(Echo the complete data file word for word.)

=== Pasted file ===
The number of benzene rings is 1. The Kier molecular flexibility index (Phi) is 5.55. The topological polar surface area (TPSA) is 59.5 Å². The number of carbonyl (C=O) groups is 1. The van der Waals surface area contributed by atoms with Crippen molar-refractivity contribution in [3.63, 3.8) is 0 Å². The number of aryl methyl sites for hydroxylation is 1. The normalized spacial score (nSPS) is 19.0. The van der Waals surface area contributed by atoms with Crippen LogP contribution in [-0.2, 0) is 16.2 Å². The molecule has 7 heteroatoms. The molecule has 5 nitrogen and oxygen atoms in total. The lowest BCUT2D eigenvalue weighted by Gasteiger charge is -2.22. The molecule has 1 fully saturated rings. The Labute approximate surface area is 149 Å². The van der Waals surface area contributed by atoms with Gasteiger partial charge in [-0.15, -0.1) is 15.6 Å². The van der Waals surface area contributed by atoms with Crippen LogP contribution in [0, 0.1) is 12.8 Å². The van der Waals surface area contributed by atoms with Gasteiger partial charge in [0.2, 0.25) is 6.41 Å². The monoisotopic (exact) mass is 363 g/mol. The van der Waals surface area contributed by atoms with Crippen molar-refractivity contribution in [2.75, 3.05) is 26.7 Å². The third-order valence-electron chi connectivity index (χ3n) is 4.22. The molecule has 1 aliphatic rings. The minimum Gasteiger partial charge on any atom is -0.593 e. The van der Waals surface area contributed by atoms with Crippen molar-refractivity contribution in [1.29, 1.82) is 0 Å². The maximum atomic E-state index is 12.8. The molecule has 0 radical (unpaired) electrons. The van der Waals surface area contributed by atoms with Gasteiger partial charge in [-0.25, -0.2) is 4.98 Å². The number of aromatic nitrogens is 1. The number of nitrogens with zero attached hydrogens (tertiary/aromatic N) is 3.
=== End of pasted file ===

The number of benzene rings is 1. The Kier molecular flexibility index (Phi) is 5.55. The topological polar surface area (TPSA) is 59.5 Å². The number of carbonyl (C=O) groups is 1. The van der Waals surface area contributed by atoms with Crippen molar-refractivity contribution in [3.63, 3.8) is 0 Å². The number of aryl methyl sites for hydroxylation is 1. The normalized spacial score (nSPS) is 19.0. The van der Waals surface area contributed by atoms with Crippen LogP contribution in [-0.2, 0) is 16.2 Å². The molecule has 7 heteroatoms. The molecule has 5 nitrogen and oxygen atoms in total. The lowest BCUT2D eigenvalue weighted by Gasteiger charge is -2.22. The molecule has 1 fully saturated rings. The Labute approximate surface area is 149 Å². The van der Waals surface area contributed by atoms with Gasteiger partial charge in [-0.15, -0.1) is 15.6 Å². The van der Waals surface area contributed by atoms with Crippen LogP contribution in [0, 0.1) is 12.8 Å². The van der Waals surface area contributed by atoms with Gasteiger partial charge in [0.2, 0.25) is 6.41 Å². The monoisotopic (exact) mass is 363 g/mol. The van der Waals surface area contributed by atoms with Crippen molar-refractivity contribution in [2.75, 3.05) is 26.7 Å². The third-order valence-electron chi connectivity index (χ3n) is 4.22. The molecule has 1 aliphatic rings. The minimum Gasteiger partial charge on any atom is -0.593 e. The van der Waals surface area contributed by atoms with Crippen molar-refractivity contribution in [1.29, 1.82) is 0 Å². The maximum atomic E-state index is 12.8. The molecule has 0 radical (unpaired) electrons. The van der Waals surface area contributed by atoms with Gasteiger partial charge in [-0.25, -0.2) is 4.98 Å². The number of aromatic nitrogens is 1. The number of nitrogens with zero attached hydrogens (tertiary/aromatic N) is 3.